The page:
Taste tradition at the Parma Ham Museum Welcome to Langhirano, the cured ham district: in fact, it’s not only home to the Parma Ham Museum, but also a festival dedicated to this delicacy produced between the Po River and the Apennines. The museum is located in the former Foro Boario and is well worth a visit, also to discover the other cured meats produced in the area, including culatello di Zibello and spalla di San Secondo. With tasting included, of course! The art of the “lardaroli” Cured meats have been made in Parma since the Middle Ages, when lardaroli, or lard-makers, began to specialise here, handing down a much older tradition from generation to generation: the Romans already produced exquisite salted hams in the 2nd century BC. That tradition, spoken of by Latin authors such as Horace and Plautus, was consolidated over time. Parma ham is already referred to in a cookbook from the 1300s. Then it is found in a 16th-century wedding menu, among Tassoni's poems and even among the dietary advice of a 16th-century Bolognese doctor. Today, the artisan processing has been complemented by more modern technologies that have improved hygienic conditions without affecting taste. Or tradition: salter maestros prepare the legs for curing, which lasts at least 12 months. At the end of which only the hams that pass strict controls are branded with the five-pointed ducal crown. Learning about ham at Foro Boario The museum is located between the historic centre of Langhirano and the Parma stream, on an area taken from the river in the early 1900s to protect the town from flooding. The Slaughterhouse and the Foro Boario, rural architecture originally intended for the sale of livestock, date back to that period. The itinerary includes eight stops, in as many sections in the museum. First learn about the territory and pig breeds, then salt, which is indispensable for preserving cured meats. Step by step, you’ll discover all the secrets of Parma ham, from its production to its use in the kitchen. Finish with the inevitable tasting in the museum's prosciutteria. In Langhirano and surroundings Langhirano is located on the green slopes of the Parma Apennines and the festival dedicated to Parma ham is held here the first two weekends of September. The historical salumifici were located along the stream to better utilise the area’s fresh air for curing hams. They are still here, although no longer in use. The Town Hall is also worth a visit, built in the 13th century and remodelled in the 1600s. A few kilometres from the village on the opposite bank of the stream, you’ll find the Badia Cavana founded on a hill in 1111, a very important abbey. Its jewel is the small Romanesque church dedicated to St Michael. A little further away you’ll come across the Torrechiara Castle, dating back to the 15th century. If you feel like taking a stroll, enjoy the Torrechiara Art Trail connecting the castle to Langhirano, running along the San Michele canal through woods, fields and vineyards of the ancient Torcularia, the medieval name for Torrechiara.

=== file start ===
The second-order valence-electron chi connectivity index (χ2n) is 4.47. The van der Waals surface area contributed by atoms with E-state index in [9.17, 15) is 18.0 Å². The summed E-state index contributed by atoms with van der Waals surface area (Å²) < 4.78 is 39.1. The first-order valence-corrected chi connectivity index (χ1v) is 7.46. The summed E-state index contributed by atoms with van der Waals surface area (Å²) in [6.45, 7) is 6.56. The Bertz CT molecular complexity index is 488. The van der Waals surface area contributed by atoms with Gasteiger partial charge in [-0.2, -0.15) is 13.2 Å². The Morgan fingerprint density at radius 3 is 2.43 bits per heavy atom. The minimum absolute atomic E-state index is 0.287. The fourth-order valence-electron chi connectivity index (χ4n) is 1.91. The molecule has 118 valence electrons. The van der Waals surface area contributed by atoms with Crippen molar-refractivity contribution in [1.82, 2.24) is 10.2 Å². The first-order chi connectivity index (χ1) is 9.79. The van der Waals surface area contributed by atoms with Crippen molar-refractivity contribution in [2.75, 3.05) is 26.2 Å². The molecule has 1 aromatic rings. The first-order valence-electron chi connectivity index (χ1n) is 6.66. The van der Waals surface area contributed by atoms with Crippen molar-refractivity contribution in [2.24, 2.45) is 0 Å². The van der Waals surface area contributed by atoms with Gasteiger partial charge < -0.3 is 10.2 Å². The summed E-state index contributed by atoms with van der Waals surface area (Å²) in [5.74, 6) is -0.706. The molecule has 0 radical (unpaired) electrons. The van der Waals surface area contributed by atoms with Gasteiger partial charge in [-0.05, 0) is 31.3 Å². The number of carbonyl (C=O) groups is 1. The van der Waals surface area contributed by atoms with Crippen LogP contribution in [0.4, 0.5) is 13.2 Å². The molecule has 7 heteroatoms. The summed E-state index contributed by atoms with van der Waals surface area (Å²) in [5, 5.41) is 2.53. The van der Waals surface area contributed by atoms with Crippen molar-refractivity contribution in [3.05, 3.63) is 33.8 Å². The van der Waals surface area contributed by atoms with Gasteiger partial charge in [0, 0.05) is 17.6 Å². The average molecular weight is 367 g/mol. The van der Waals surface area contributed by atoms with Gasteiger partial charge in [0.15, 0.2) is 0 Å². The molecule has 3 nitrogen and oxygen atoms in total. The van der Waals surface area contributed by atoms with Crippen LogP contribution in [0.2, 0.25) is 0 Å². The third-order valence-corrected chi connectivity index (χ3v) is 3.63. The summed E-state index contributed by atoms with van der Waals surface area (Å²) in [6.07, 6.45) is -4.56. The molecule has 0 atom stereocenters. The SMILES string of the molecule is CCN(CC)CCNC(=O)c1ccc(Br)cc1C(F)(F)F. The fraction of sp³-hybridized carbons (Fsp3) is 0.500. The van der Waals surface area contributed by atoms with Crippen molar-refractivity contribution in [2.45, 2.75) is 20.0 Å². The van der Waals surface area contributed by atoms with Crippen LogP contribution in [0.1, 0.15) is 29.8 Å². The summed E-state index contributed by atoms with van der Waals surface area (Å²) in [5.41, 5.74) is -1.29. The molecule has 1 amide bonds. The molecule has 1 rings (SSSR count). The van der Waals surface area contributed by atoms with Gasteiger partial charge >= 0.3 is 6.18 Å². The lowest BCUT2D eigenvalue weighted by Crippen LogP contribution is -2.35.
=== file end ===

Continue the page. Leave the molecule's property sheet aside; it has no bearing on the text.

Art & Culture

Tomato Museum

From the Americas to Parma: a long journey at the Tomato Museum Close to Parma, in the agricultural heart of Emilia Romagna, is the Tomato Museum, the red gold of these lands. We are in Collecchio, where the story of a tomato now exported worldwide is told, from its cultivation to conservation. Conservation pioneers The secret of the Parma tomato's success lies in having quickly found a way to preserve a fresh, highly perishable product. This was thanks to innovative 19th-century agronomists who dared to experiment with new conservation techniques. The pioneers of the new industry were born in this time, and it was they who started real entrepreneurial dynasties. The real breakthrough came in 1922 with Stazione Sperimentale delle Conserve. Thanks to those innovations that have been continuously improved over time, more than a million tonnes of tomatoes are processed in the area and exported halfway around the world today. The tomato revolution Before tomatoes arrived from the New World, European tables had a different colour. In the Renaissance, food was still seasoned with brown sauces. Then something yellow appeared on ships returning from the Americas: this was the colour of the first tomatoes to reach the Old Continent. In Italy, tomatoes began to be used around 1600. A Tuscan recipe dates back to 1705, which cooked vegetables in peeled red tomatoes, cut into pieces and sauteed in oil. This was how it all started. As tomatoes grew more and more popular, people began to think about the best way to store them throughout the year and transport them even over great distances. Thus preserved tomato purée was created. The journey of the tomato: from field to table There are seven stages in the processing of tomatoes for state-of-the-art tomato purées, all of which are illustrated along the itinerary of the museum located in Corte di Giarola, in an ancient agro-processing centre of the Middle Ages. The stages are sorting and cleaning, washing, blanching, sieving or pressing, pasteurisation, packaging. Whether prepared at home or industrially, the process does not change, thus the tomato remains delicious. Make sure to stop in the last part of the museum tour that illustrates the culture around tomatoes with advertisements, sculptures, paintings and... recipes! La Corte di Giarola and surroundings Thanks to its location on one of the fords of the Taro River and along the Via Francigena, Corte di Giarola was already an important place in medieval times. A women's monastery dedicated to St Paul stood here, around which a church, stables, cowsheds, a mill, a dairy and homes were built over time. All protected by strong walls. Don't miss the parish church of San Prospero, which dates back to the 11th century. It preserves zoomorphic capitals and terracotta decorations. The 19th-century Villa Nevicati, surrounded by a park with centuries-old trees, is also worth a visit. In the mood for nature? Then enjoy a walk among the trees and ponds of Boschi di Carrega Park, the former hunting reserve first of the Farnese family and then the Bourbons.